This blog is coming to you live, from one of the hottest days in June (June 29, '12), as well as the worst storm of the summer in Northern Virginia - which was later known as a derecho. Writing by my Hello Kitty lantern in the dark, I am telling you about a special little soul that I had the pleasure of meeting at BlogPaws in June.

Disability. It’s a word that many people, many Americans, many pets such as cats and dogs are associated with.  It is a word that comes with a stigma, words like handicapped and unable are often mentioned with disability.

Want to know some words not associated with disability? Moki the Wobbly Cat. Moki, a differently abled cat, is a little brown tabby who overcame all odds to live to his fifth birthday.

A little background about Moki...

My photo of Moki - BlogPaws SLC 2012
Moki’s owner, Crystal Fogg, took Moki in as a feral kitten. When he was all of three months old, he developed a virus that caused a neurological disorder. Moki has been to multiple vets, including the vets at UC Davis (and on an unrelated note – they have worked very hard on FIP research), and even they have not been able to diagnose what caused the neurological disorder. It is possible it was a virus caused from a strain of the Panleukopenia vaccine, but there is no evidence proving this speculation.

I had the pleasure of meeting Moki and his mom Crystal at BlogPaws on June 21-23, 2012. I was so excited that Moki was attending the conference. I had seen Moki on an episode of Animal Planet’s Must Love Cats, where I learned about Moki’s condition and the rehabilitation he does.  Moki does acupuncture – or acupoky as he calls it – as well as hydrotherapy (in water!!) and other climbing therapies to help his muscles in his legs. Crystal works at the non-profit foundation Scout’s Animal Rehab Therapy Fund, which helps underwrite therapy for service animals. Moki gets his therapy at Scouts House.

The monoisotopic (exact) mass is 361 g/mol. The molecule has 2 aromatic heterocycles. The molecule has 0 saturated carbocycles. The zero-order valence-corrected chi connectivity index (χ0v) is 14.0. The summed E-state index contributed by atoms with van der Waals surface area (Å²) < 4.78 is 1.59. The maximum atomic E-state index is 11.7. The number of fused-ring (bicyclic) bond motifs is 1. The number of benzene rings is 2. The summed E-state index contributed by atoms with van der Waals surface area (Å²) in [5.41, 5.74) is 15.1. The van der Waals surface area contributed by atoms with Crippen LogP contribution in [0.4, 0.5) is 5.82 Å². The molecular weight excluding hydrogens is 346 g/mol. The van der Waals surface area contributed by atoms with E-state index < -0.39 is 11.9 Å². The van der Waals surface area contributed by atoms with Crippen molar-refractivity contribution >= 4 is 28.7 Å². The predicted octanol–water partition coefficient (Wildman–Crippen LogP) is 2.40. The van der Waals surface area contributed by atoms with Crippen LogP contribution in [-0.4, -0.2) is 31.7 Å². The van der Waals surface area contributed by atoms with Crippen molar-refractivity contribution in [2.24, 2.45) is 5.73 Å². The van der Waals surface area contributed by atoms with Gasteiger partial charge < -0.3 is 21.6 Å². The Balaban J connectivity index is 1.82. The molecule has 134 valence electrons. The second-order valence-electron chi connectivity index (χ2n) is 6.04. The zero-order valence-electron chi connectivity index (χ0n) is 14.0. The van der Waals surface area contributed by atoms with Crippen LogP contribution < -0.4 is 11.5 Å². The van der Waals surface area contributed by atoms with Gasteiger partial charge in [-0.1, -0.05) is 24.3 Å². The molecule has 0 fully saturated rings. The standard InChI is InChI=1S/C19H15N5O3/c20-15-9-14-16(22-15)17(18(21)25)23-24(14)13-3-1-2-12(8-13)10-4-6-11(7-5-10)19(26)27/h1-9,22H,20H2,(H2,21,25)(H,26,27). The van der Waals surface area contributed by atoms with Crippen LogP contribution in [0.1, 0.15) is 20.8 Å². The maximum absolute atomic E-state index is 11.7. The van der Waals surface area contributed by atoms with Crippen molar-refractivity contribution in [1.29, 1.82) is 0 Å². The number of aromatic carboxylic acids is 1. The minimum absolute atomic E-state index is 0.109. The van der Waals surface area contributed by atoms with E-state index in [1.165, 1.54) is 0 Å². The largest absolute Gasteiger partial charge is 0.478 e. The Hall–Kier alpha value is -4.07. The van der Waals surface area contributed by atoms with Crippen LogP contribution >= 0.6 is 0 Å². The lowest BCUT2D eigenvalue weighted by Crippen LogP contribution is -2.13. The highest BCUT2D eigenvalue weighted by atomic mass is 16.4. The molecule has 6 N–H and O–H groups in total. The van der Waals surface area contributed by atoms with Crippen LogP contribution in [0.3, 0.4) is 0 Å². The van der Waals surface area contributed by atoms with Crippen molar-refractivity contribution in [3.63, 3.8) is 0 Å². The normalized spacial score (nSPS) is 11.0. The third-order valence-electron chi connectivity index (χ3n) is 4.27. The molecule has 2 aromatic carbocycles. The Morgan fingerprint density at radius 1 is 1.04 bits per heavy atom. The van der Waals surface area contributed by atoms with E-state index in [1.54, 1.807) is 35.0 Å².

I even got to hold Moki!
Mom and Moki

If you had heard about Moki and his condition, you might call him disabled, but he is not disabled, but differently abled.  What does that mean? I have to explain it to you in my own personal story.

My late grandfather, Lester Shubin was a WWII veteran, and the developer of the Kevlar © Bulletproof Vest. He always struggled with disabilities, but none as great as becoming a double leg amputee. And of course, when you’re in a wheel chair, spending oodles of time in therapy and learning how to drive with hand controls – the word disabled rings in your ears. And I’ll admit, at first to me, my grandfather was seriously disabled.

But after meeting Moki this past summer, I realize my grandfather – like Moki – was not disabled, but differently abled. Just because he was confined to a wheel chair, didn’t mean he wasn’t going to learn how to drive a car again. So he had a red Cadillac SUV installed with hand controls that he drove, up until the day he died.

Moki’s message of being differently abled is the best message anyone could send to handicapable people and pets, all over the world.  Meeting Moki opened my eyes to the abilities of differently abled people and pets, and how they really are just like anyone else.

Check Moki out on Facebook & his website!